PD incidence and prevalence increase with age,3 which makes it an impending public health issue in rapidly aging societies, especially less developed countries that might not be well equipped to encounter the high burden of geriatric neurodegenerative disorders. Although a number of studies have been performed on the prevalence of parkinsonism, current data are mainly limited to developed countries or rather smaller communities where data registries are practically available in their health care systems.4–8 Previous studies have demonstrated considerable variety in their estimations, probably in part due to methodological issues, in addition to environmental and ethnodemographic determinants, such as the age and ethnic groups of the study population.9 For instance, the crude prevalence of PD has been estimated to be as low as 15 per 100,000 individuals in the People’s Republic of China (PRC)10 to as high as 800 per 100,000 persons in Albania.11 This large variation highlights the fact that epidemiologic features of parkinsonism cannot be generalized to all ethnic groups and societies. Furthermore, the method of data collection is another crucial determinant that might lead to either under- or overestimation of PD prevalence. While electronic central registries are available in many developed countries, door-to-door surveys are the most common method of data collection in neuroepidemiologic studies in poor-resource developing countries. Nevertheless, door-to-door studies have been shown to have the advantage of fewer underdiagnosed cases.12
With 78.4 million inhabitants, Iran is the world’s 17th-most populous country, and is experiencing a rapidly aging demographic shift.13 The growing trend of aging in Iran has been shown in national censuses where the proportion of those ≥60 years of age increased 1% from 2006 to 2011,14,15 and will reach 10.5% in 2025 and as high as 21.7% in 2050.15,16 However, there is a dearth of information about epidemiological features of PD not only in the Iranian population, but also in the greater Eastern Mediterranean World Health Organization (WHO) region, where different populations with specific environmental and ethnogenetic properties live. Data from Arabic countries in the Middle East are also absent, except for recent surveys in Jordan17 and Egypt18 showing prevalence rates of 58.8 and 452.1 per 100,000, respectively, which demonstrates a wide range of variation.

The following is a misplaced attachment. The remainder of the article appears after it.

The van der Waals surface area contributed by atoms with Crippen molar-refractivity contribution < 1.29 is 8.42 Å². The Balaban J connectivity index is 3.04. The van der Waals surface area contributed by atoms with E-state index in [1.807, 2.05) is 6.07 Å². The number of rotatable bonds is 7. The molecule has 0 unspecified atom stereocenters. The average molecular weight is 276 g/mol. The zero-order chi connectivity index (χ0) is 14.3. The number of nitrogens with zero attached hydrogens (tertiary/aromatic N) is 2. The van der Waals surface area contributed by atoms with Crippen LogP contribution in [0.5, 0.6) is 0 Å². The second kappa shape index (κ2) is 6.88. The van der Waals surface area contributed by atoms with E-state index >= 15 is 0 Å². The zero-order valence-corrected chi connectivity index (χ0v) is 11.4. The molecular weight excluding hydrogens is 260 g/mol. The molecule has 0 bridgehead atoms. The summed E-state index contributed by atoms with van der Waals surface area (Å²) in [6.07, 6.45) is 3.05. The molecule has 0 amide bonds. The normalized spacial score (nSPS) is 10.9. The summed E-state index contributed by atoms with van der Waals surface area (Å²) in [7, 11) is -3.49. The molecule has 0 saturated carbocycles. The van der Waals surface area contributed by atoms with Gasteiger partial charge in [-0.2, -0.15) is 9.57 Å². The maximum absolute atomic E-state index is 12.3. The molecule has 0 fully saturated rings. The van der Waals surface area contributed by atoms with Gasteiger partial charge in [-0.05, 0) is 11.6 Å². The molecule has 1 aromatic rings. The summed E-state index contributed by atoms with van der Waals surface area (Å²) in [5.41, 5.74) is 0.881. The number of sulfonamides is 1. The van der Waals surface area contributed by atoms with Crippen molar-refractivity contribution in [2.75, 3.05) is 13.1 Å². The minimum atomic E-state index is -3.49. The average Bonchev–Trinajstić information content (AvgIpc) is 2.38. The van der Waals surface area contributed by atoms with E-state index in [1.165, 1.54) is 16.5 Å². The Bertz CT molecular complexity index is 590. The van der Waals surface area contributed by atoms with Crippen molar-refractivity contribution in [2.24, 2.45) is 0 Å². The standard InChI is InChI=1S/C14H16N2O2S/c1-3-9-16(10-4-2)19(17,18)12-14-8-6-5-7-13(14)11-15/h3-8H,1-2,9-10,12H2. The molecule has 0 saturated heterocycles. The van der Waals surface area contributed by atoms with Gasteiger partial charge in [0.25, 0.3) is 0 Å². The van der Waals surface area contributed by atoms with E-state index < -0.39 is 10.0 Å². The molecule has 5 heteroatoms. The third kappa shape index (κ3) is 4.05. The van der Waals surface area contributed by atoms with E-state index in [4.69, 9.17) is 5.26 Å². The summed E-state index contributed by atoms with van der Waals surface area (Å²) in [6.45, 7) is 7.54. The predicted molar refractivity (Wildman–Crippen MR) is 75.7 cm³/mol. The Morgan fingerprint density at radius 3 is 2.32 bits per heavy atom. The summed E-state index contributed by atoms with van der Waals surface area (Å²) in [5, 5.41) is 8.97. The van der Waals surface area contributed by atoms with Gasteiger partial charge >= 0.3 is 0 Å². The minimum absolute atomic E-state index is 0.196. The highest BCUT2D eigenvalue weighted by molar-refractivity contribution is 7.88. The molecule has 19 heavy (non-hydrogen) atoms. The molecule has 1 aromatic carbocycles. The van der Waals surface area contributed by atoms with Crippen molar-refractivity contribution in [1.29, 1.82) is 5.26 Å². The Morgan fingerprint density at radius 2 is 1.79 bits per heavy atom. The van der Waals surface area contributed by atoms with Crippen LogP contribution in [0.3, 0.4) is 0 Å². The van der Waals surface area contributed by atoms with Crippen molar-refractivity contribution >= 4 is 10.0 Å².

Currently, there is a lack of evidence on the epidemiologic features of parkinsonism in the Iranian population, and even the number of movement-disorder specialists is unclear in Iran,19 which raises potential obstacles and concerns for future health policy making in a country with a rapidly aging population at risk of neurodegenerative diseases, such as PD. Therefore, the aim of this study was to estimate the prevalence rate of probable parkinsonism in a huge urban area of Tehran, Iran. Having no access to any registered data on PD, we designed a door-to-door community-based method for data collection using a previously validated screening instrument with high diagnostic values.20
Materials and methods
This community-based door-to-door study was performed in Tehran, Iran. Tehran, the capital city of Iran and the largest metropolitan area in West Asia, has a population of >8,300,000 inhabitants, and surpasses 14,000,000 in the wider metropolitan area13 with 22 urban districts, according to the latest estimations. The present work is part of a comprehensive project designed to study the epidemiology of major neurological disorders, namely stroke, PD, epilepsy, peripheral neuropathy, restless leg syndrome, and headache, in the adult population of Tehran. The prevalence-date points were during October 2011 and January 2012.
The study protocol was approved by the ethics committee of the Firoozgar Clinical Research Development Center (FCRDC) (affiliated with Iran University of Medical Sciences) in Tehran, Iran (MT.140, approved in June 2011). Each participant was informed about the aims and objectives of the study before participation, and they were free to withdraw from the survey whenever they wanted. Furthermore, the identity of research participants was protected, since the data files were anonymous.